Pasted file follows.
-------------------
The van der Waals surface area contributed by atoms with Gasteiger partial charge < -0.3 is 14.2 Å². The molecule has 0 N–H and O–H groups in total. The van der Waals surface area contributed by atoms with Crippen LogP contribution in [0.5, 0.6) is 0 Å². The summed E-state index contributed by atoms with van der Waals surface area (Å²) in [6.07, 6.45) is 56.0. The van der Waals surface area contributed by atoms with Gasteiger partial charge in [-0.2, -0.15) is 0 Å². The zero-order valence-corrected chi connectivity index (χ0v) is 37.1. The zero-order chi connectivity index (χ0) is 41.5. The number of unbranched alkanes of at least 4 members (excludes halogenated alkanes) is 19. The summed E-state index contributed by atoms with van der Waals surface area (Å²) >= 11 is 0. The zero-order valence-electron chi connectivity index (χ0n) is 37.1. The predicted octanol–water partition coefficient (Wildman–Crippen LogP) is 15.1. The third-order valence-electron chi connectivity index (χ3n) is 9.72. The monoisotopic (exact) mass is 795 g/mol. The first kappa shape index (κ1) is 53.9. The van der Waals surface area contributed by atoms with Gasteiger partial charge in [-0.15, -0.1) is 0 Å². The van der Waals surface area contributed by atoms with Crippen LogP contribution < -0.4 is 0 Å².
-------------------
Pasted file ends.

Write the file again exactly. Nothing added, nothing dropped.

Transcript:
The van der Waals surface area contributed by atoms with Gasteiger partial charge < -0.3 is 14.2 Å². The molecule has 0 N–H and O–H groups in total. The van der Waals surface area contributed by atoms with Crippen LogP contribution in [0.5, 0.6) is 0 Å². The summed E-state index contributed by atoms with van der Waals surface area (Å²) in [6.07, 6.45) is 56.0. The van der Waals surface area contributed by atoms with Gasteiger partial charge in [-0.2, -0.15) is 0 Å². The zero-order valence-corrected chi connectivity index (χ0v) is 37.1. The zero-order chi connectivity index (χ0) is 41.5. The number of unbranched alkanes of at least 4 members (excludes halogenated alkanes) is 19. The summed E-state index contributed by atoms with van der Waals surface area (Å²) >= 11 is 0. The zero-order valence-electron chi connectivity index (χ0n) is 37.1. The predicted octanol–water partition coefficient (Wildman–Crippen LogP) is 15.1. The third-order valence-electron chi connectivity index (χ3n) is 9.72. The monoisotopic (exact) mass is 795 g/mol. The first kappa shape index (κ1) is 53.9. The van der Waals surface area contributed by atoms with Gasteiger partial charge in [-0.15, -0.1) is 0 Å². The van der Waals surface area contributed by atoms with Crippen LogP contribution < -0.4 is 0 Å².